In my next life I would like to be a psychodermatologist and research how our mood affects our skin. This is because I have only recently and in hindsight noticed the impact of stress on my three year old’s eczema.
When you have two children with eczema, being on high alert for anything which triggers a flare up is part of everyday living, and now I have added stress to my list of triggers.
What happens to the skin during stressful times?
During stressful times the skin becomes more sensitive and its natural inflammation increases to protect the skin from danger. So, if you have eczema any increase in inflammation will make it worse.
Signs of a stressed toddler
Like us, any change in your toddler’s normal behaviour may be a sign of stress. Some of these are:
- change in sleep habits
- change in eating habits
- changes in anger or sadness
- being more clingy or withdrawn
- having an anxious cough
- changes in bowel habits
These signs don’t always mean your toddler is stressed. If any behaviour worries you please speak to your doctor.
What causes stress for toddlers?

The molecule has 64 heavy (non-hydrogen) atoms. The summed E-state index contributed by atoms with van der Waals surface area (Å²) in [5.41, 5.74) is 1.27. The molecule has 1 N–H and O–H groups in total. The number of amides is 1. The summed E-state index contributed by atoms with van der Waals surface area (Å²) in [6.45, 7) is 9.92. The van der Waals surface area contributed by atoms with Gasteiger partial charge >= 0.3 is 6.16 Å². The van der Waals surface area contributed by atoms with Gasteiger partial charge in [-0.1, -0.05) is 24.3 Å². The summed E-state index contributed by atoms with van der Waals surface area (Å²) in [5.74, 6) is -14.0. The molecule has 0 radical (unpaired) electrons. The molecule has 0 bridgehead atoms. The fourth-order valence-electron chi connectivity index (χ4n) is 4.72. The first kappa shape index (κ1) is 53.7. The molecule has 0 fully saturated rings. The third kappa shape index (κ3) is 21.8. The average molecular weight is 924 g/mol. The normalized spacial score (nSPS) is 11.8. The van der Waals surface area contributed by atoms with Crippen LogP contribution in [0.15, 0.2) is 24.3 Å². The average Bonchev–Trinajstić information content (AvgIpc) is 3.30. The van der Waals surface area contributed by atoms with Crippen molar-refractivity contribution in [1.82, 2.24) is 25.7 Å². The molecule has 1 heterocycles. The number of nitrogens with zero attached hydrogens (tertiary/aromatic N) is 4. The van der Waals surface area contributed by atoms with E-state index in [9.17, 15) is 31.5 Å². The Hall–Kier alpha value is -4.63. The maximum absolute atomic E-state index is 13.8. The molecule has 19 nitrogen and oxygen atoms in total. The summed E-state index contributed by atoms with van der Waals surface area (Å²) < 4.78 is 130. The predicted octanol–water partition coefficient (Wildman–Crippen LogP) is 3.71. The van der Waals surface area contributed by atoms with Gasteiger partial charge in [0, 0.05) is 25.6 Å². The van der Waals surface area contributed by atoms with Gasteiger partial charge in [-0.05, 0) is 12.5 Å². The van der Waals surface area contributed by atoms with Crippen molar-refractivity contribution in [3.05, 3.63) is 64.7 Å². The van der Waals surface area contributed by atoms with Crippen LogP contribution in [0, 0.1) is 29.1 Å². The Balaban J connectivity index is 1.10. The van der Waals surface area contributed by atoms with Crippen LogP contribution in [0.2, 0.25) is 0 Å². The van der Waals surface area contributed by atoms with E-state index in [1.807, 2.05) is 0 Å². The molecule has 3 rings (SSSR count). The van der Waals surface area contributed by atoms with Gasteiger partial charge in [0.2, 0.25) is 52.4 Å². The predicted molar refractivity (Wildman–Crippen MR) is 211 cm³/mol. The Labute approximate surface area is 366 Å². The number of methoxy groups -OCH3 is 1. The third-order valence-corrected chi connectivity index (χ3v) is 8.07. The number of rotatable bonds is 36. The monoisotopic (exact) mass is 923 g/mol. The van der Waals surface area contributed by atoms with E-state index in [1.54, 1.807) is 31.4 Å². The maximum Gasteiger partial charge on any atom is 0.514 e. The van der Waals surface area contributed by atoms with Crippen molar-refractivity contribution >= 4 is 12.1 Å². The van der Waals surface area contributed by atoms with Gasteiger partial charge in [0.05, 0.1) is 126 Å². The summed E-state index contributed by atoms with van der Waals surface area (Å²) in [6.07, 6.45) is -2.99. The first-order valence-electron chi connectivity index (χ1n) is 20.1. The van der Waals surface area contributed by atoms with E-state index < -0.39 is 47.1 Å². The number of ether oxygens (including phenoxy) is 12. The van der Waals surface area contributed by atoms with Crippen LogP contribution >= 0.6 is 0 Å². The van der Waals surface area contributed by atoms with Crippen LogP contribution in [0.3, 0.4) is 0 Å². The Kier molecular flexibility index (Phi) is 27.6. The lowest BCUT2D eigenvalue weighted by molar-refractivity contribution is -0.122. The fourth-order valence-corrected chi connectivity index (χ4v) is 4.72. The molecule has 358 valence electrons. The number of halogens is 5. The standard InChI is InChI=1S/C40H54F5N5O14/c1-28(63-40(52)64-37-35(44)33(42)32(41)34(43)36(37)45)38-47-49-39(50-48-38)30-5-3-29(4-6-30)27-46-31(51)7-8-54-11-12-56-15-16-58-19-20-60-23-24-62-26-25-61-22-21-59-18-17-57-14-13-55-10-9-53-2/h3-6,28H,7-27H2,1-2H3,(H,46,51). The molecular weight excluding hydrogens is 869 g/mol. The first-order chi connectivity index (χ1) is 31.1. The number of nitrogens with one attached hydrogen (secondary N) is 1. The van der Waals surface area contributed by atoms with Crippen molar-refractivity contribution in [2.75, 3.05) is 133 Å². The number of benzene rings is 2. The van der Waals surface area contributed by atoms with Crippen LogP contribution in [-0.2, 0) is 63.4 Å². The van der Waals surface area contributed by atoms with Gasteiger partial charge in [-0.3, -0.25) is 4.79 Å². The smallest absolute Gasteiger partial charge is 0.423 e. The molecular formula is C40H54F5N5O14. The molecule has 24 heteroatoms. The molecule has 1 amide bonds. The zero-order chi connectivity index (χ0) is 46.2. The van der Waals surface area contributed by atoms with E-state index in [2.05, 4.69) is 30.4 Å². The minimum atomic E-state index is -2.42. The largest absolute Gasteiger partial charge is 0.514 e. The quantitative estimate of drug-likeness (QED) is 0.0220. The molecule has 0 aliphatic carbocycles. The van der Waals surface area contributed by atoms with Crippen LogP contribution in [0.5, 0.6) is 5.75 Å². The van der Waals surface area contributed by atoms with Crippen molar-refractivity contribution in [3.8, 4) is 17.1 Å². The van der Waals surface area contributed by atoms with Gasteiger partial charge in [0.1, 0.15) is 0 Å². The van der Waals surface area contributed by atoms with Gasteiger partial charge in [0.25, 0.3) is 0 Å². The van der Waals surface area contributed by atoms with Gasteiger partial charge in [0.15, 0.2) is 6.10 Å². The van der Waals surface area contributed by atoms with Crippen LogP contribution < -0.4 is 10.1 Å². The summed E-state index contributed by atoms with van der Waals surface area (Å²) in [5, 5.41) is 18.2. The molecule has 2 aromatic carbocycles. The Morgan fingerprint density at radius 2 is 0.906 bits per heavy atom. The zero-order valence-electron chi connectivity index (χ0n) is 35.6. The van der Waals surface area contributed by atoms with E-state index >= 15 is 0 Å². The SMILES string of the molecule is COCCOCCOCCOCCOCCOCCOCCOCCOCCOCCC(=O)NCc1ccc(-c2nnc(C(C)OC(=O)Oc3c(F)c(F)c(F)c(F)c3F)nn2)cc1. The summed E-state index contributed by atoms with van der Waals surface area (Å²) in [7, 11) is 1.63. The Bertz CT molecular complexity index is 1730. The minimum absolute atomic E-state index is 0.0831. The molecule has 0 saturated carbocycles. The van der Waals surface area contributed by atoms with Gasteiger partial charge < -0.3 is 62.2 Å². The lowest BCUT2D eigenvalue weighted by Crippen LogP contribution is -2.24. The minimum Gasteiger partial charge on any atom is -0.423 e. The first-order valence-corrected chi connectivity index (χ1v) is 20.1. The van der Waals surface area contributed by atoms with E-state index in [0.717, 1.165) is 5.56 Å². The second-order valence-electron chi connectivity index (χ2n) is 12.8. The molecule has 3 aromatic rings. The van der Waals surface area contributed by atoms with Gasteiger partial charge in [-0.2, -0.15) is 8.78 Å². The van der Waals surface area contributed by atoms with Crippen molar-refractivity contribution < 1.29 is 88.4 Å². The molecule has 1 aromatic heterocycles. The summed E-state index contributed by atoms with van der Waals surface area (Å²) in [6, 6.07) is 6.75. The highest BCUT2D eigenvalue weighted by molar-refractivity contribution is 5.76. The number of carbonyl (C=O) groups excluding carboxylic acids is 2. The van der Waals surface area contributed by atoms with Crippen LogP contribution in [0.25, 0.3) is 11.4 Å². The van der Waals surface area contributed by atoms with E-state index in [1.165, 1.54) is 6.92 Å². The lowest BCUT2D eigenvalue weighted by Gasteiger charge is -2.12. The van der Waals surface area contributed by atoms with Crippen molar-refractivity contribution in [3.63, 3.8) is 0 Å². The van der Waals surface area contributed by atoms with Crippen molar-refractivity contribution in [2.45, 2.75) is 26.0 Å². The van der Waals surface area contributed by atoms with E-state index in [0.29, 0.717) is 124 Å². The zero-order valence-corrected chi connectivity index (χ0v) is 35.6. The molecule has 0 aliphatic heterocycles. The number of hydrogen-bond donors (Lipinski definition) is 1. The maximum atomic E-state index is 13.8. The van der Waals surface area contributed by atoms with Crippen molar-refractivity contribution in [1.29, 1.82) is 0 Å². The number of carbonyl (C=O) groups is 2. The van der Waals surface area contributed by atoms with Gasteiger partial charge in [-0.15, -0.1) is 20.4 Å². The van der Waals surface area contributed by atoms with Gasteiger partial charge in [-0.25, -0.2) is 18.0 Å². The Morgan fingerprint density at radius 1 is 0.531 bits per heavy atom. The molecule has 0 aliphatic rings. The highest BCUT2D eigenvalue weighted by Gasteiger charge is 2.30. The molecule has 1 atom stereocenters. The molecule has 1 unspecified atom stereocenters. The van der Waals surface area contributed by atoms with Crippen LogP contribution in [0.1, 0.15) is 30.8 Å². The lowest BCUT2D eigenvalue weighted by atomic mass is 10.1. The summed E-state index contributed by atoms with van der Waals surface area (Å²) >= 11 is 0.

Looking back on my eldest toddler’s eczema flare ups they got worse when he started daycare.
This could have caused stress resulting from separation anxiety. Longer periods of separation from their primary caregiver can make toddlers feel anxious, uncertain and nervous, all of which can cause stress. Find out ways to ease separation anxiety here.
Really busy schedules
Toddlers live in the moment and planning too many activities takes away from the time they need for creative play. Like us, without downtime toddlers can become tired, stressed and uncooperative.
Sync your family calendar with your partner so outings aren’t over-scheduled.
Toilet training can become a stressful time for both toddlers and parents. If you find when you start the process of toilet training it becomes more of a disciplinary exercise then reassess and maybe start the process again in six weeks time. Pop over here for some good tips on toilet training.
3 ways to help your toddler’s stress:
1) Make sure they get enough sleep
Managing your toddler’s eczema will also help them to sleep better because they won’t be needing to scratch during the night.
It is also important your toddler isn’t kept too warm. I use only cotton blankets, never a doona or quilt, layering them if the night is very chilly.
2) Exercise exercise exercise
Exercise improves mental and physical health at any age. Every day we fit in some outdoor play. My toddlers ride their scooters to and from the park and we never go anywhere without a ball to throw around.
3) Do more of what your toddler enjoys doing
I have lost count of how many times we have designed a new track for Thomas and his Friends to explore or how many times I have raced matchbox cars in the hallway. These activities bring stress levels down for my toddler so the more of it the better.
Do you have a child with eczema, do you find that stress makes their eczema worse? Please SHARE in the comments below.